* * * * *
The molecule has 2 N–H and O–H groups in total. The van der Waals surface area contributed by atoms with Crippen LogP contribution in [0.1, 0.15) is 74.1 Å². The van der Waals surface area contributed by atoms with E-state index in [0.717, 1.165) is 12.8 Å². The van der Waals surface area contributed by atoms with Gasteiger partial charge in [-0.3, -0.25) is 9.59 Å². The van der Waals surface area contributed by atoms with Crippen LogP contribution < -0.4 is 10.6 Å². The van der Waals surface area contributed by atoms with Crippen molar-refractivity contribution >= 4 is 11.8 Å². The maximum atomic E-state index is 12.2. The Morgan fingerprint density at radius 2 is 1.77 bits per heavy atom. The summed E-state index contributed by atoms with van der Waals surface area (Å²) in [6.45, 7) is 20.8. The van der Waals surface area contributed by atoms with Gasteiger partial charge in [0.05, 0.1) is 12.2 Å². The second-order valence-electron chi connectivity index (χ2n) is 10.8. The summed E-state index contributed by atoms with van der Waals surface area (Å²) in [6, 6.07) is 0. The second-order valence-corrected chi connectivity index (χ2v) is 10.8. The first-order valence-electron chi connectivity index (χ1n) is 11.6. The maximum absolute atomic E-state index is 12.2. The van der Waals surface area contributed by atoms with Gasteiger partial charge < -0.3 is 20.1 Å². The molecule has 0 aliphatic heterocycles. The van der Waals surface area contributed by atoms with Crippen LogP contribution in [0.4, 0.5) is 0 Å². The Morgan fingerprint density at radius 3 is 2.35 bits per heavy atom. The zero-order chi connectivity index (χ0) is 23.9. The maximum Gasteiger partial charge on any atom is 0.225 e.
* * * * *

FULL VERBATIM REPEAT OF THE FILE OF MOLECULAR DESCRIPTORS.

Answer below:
The molecule has 2 N–H and O–H groups in total. The van der Waals surface area contributed by atoms with Crippen LogP contribution in [0.1, 0.15) is 74.1 Å². The van der Waals surface area contributed by atoms with E-state index in [0.717, 1.165) is 12.8 Å². The van der Waals surface area contributed by atoms with Gasteiger partial charge in [-0.3, -0.25) is 9.59 Å². The van der Waals surface area contributed by atoms with Crippen LogP contribution < -0.4 is 10.6 Å². The van der Waals surface area contributed by atoms with Crippen molar-refractivity contribution >= 4 is 11.8 Å². The maximum atomic E-state index is 12.2. The Morgan fingerprint density at radius 2 is 1.77 bits per heavy atom. The summed E-state index contributed by atoms with van der Waals surface area (Å²) in [6.45, 7) is 20.8. The van der Waals surface area contributed by atoms with Gasteiger partial charge in [0.05, 0.1) is 12.2 Å². The second-order valence-electron chi connectivity index (χ2n) is 10.8. The summed E-state index contributed by atoms with van der Waals surface area (Å²) in [6, 6.07) is 0. The second-order valence-corrected chi connectivity index (χ2v) is 10.8. The first-order valence-electron chi connectivity index (χ1n) is 11.6. The maximum absolute atomic E-state index is 12.2. The van der Waals surface area contributed by atoms with Gasteiger partial charge < -0.3 is 20.1 Å². The molecule has 0 aliphatic heterocycles. The van der Waals surface area contributed by atoms with Crippen LogP contribution in [0.4, 0.5) is 0 Å². The Morgan fingerprint density at radius 3 is 2.35 bits per heavy atom. The zero-order chi connectivity index (χ0) is 23.9. The maximum Gasteiger partial charge on any atom is 0.225 e.